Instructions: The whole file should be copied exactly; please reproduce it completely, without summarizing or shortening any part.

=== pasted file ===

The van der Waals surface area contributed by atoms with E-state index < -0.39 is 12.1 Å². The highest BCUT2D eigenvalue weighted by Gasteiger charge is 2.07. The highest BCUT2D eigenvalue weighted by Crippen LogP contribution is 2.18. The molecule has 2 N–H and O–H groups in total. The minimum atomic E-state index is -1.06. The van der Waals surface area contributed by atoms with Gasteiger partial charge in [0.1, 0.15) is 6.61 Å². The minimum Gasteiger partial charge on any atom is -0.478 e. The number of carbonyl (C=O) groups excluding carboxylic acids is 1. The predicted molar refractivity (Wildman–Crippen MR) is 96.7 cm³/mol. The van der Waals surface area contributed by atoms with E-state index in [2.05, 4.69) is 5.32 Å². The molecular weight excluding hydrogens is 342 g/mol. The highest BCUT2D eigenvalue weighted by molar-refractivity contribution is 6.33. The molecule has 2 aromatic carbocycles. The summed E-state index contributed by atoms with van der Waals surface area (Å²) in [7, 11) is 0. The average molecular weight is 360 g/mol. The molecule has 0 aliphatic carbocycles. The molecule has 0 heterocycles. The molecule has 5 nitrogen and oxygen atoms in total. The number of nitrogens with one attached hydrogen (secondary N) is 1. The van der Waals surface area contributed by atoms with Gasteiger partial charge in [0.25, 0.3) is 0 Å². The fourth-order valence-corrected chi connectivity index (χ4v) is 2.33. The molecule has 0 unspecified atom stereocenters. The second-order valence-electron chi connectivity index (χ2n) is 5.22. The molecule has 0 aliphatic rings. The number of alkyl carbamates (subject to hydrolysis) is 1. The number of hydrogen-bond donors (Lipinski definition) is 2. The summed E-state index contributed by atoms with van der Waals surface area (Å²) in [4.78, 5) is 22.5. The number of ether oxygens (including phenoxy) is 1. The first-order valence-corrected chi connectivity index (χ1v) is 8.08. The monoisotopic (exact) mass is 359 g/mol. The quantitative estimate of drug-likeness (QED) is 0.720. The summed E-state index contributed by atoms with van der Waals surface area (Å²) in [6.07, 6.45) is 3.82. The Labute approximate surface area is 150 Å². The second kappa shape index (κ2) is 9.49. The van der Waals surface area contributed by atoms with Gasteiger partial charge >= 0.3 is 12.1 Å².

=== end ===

The van der Waals surface area contributed by atoms with E-state index < -0.39 is 12.1 Å². The highest BCUT2D eigenvalue weighted by Gasteiger charge is 2.07. The highest BCUT2D eigenvalue weighted by Crippen LogP contribution is 2.18. The molecule has 2 N–H and O–H groups in total. The minimum atomic E-state index is -1.06. The van der Waals surface area contributed by atoms with Gasteiger partial charge in [0.1, 0.15) is 6.61 Å². The minimum Gasteiger partial charge on any atom is -0.478 e. The number of carbonyl (C=O) groups excluding carboxylic acids is 1. The predicted molar refractivity (Wildman–Crippen MR) is 96.7 cm³/mol. The van der Waals surface area contributed by atoms with E-state index in [2.05, 4.69) is 5.32 Å². The molecular weight excluding hydrogens is 342 g/mol. The highest BCUT2D eigenvalue weighted by molar-refractivity contribution is 6.33. The molecule has 2 aromatic carbocycles. The summed E-state index contributed by atoms with van der Waals surface area (Å²) in [7, 11) is 0. The average molecular weight is 360 g/mol. The molecule has 0 aliphatic carbocycles. The molecule has 0 heterocycles. The molecule has 5 nitrogen and oxygen atoms in total. The number of nitrogens with one attached hydrogen (secondary N) is 1. The van der Waals surface area contributed by atoms with Gasteiger partial charge in [0.25, 0.3) is 0 Å². The fourth-order valence-corrected chi connectivity index (χ4v) is 2.33. The molecule has 0 unspecified atom stereocenters. The second-order valence-electron chi connectivity index (χ2n) is 5.22. The molecule has 0 aliphatic rings. The number of alkyl carbamates (subject to hydrolysis) is 1. The number of hydrogen-bond donors (Lipinski definition) is 2. The summed E-state index contributed by atoms with van der Waals surface area (Å²) in [4.78, 5) is 22.5. The number of ether oxygens (including phenoxy) is 1. The first-order valence-corrected chi connectivity index (χ1v) is 8.08. The monoisotopic (exact) mass is 359 g/mol. The quantitative estimate of drug-likeness (QED) is 0.720. The summed E-state index contributed by atoms with van der Waals surface area (Å²) in [6.07, 6.45) is 3.82. The Labute approximate surface area is 150 Å². The second kappa shape index (κ2) is 9.49. The van der Waals surface area contributed by atoms with Gasteiger partial charge >= 0.3 is 12.1 Å².